Oscar, 13, seemed at ease during Thursday's Hilton Head Island Rotary Club luncheon.
He shook hands with strangers. He ate fried flounder, potato wedges and two servings of lemon cake.
He joked and smiled with Antonio Junco, the man who helped bring him to Hilton Head Island from Texcoco, Mexico, where Oscar was badly burned in a house fire two years ago that killed his father. The blaze left Oscar's face and body deformed.
"His confidence has grown so much," said Junco, a Rotary Club leader in Texcoco.
Life has improved for Oscar since he was brought to the island in June as part of the Rotary Club's Gift of Life program.
He's here for multiple operations to ease burn scars that prevent him from moving his neck, breathing through his nose and extending his right arm.
The surgeries won't free him of the scars, said Dr. Robert A. Laughlin, a retired plastic surgeon who helped start the program and who acts as medical coordinator.
But the operations "will allow him to function, to lead as normal of a life as possible."
That wasn't the case in Texcoco, a city of 300,000 north of Mexico City.
Embarrassed by his scars, Oscar covered himself in the daylight with a hood and long sleeves. He stayed away from school for two years.
"It was very hard for him," Junco said of Oscar, who does not speak English. "He had problems with the other kids."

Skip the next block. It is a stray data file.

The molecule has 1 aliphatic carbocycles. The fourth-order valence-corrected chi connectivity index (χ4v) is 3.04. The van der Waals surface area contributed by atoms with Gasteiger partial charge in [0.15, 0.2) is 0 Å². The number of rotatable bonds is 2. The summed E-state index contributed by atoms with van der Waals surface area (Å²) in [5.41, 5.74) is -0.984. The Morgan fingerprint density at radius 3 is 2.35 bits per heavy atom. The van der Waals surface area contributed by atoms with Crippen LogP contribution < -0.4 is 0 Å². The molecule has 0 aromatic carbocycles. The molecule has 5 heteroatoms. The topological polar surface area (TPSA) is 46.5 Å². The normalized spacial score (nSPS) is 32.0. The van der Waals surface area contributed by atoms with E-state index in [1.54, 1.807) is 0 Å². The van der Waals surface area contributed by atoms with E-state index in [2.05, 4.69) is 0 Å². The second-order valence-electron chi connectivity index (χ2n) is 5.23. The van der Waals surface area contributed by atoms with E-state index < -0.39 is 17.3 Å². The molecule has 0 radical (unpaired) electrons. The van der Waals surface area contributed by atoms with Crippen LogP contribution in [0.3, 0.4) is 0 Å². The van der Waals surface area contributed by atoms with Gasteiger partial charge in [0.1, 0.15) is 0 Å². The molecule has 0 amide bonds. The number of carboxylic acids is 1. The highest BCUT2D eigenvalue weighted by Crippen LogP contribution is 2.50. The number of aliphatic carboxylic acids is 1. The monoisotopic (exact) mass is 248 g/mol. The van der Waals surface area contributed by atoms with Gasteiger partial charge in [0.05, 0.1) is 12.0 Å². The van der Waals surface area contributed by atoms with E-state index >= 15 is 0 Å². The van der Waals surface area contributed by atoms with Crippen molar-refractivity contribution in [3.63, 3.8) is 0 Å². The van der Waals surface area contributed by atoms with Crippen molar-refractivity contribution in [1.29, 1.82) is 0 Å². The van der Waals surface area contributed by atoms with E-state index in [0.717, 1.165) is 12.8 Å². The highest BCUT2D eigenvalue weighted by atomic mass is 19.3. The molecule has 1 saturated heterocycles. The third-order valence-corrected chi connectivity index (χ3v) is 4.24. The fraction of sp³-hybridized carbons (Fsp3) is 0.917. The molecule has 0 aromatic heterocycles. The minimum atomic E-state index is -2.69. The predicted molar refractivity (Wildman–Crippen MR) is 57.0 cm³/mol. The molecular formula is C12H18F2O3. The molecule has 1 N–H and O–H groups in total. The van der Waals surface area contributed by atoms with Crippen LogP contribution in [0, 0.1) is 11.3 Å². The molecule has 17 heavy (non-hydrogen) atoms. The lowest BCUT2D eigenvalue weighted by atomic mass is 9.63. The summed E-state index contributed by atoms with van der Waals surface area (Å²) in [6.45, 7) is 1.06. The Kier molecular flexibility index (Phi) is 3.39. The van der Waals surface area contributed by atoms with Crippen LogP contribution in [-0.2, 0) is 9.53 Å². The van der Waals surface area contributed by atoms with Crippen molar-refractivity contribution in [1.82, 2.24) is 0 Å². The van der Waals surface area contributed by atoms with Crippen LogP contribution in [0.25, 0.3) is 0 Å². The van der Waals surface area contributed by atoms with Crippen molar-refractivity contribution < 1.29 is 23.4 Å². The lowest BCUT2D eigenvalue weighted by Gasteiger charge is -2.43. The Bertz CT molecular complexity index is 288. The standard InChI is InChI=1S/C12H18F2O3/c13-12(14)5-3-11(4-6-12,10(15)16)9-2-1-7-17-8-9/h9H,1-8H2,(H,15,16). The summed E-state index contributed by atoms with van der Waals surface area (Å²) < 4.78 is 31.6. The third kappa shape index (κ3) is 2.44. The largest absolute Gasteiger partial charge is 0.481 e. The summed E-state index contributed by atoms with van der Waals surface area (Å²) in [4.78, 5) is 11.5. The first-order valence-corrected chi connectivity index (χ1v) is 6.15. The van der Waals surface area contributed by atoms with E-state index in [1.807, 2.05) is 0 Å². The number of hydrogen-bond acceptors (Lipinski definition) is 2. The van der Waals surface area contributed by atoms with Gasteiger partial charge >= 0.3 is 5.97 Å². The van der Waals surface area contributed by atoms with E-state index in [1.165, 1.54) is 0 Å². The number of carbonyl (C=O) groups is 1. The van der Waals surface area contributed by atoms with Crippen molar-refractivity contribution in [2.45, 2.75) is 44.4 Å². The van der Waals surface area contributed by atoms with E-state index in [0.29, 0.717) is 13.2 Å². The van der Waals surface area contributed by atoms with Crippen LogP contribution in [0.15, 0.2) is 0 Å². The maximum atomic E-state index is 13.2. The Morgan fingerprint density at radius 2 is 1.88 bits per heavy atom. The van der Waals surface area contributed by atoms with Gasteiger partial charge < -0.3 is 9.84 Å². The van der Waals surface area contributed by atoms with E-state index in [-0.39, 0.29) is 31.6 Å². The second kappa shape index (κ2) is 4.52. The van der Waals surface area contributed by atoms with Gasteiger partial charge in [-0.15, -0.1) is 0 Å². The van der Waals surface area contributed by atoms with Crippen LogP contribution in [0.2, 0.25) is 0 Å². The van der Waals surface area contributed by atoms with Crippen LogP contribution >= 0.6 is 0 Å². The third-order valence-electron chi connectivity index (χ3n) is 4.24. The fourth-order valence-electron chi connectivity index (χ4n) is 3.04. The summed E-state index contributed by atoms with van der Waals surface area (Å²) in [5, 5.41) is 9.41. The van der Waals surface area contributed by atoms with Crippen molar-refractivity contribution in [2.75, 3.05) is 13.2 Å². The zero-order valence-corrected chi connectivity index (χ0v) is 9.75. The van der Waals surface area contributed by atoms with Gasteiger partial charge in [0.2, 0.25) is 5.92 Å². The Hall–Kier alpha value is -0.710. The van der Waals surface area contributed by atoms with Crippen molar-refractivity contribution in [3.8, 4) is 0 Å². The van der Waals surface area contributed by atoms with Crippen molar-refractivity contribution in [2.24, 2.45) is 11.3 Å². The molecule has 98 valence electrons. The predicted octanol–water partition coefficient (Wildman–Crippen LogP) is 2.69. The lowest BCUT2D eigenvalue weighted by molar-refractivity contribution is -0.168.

He was discovered in January in his hometown by Florence Allbaugh, who for years headed the Gift of Life program started at the Hilton Head Island Rotary Club in 1996. Allbaugh, who now lives in North Carolina, was in Texcoco to lay groundwork for a different Rotary project, in which a visiting dental team treated 627 orphans, street kids, mothers and students in the poorer schools.
Oscar was befriended by his town's mayor and Junco. Texcoco Rotarians paid to bring him and his nurse Laura Rodriguez Martinez to the Lowcountry.
Hilton Head Hospital and staff have treated him at no cost. Plastic surgeons Dr. David Reid and Dr. Aaron Mason have donated their services. Oscar has had dental care, vision care and a local psychologist is working with him.
He is staying with Luis and Silvia De Leandro in Bluffton. The couple from Mexico City saw a post on Facebook that sought lodging for Oscar and his nurse.
"There was no question," Silvia De Leandro said.
He's become part of the family.
He goes to the grocery store with Silvia. He plays "Call of Duty" and "Grand Theft Auto V." He watches horror and action films with the De Leandro children, Alan, 15, and Karolina, 12.
So far Oscar has had two surgeries. He can now extend his right arm, and he breathes easier through his nose.
He has two or three more operations upcoming, Laughlin said. He expects Oscar to return home in six to eight weeks.
Though his scars will remain, Oscar's supporters say this journey has transformed him.
"When I first met him he was shy and withdrawn," Allbaugh said. "Now he acts like a normal teenager."
Follow reporter Dan Burley on Twitter at twitter.com/IPBG_Dan.
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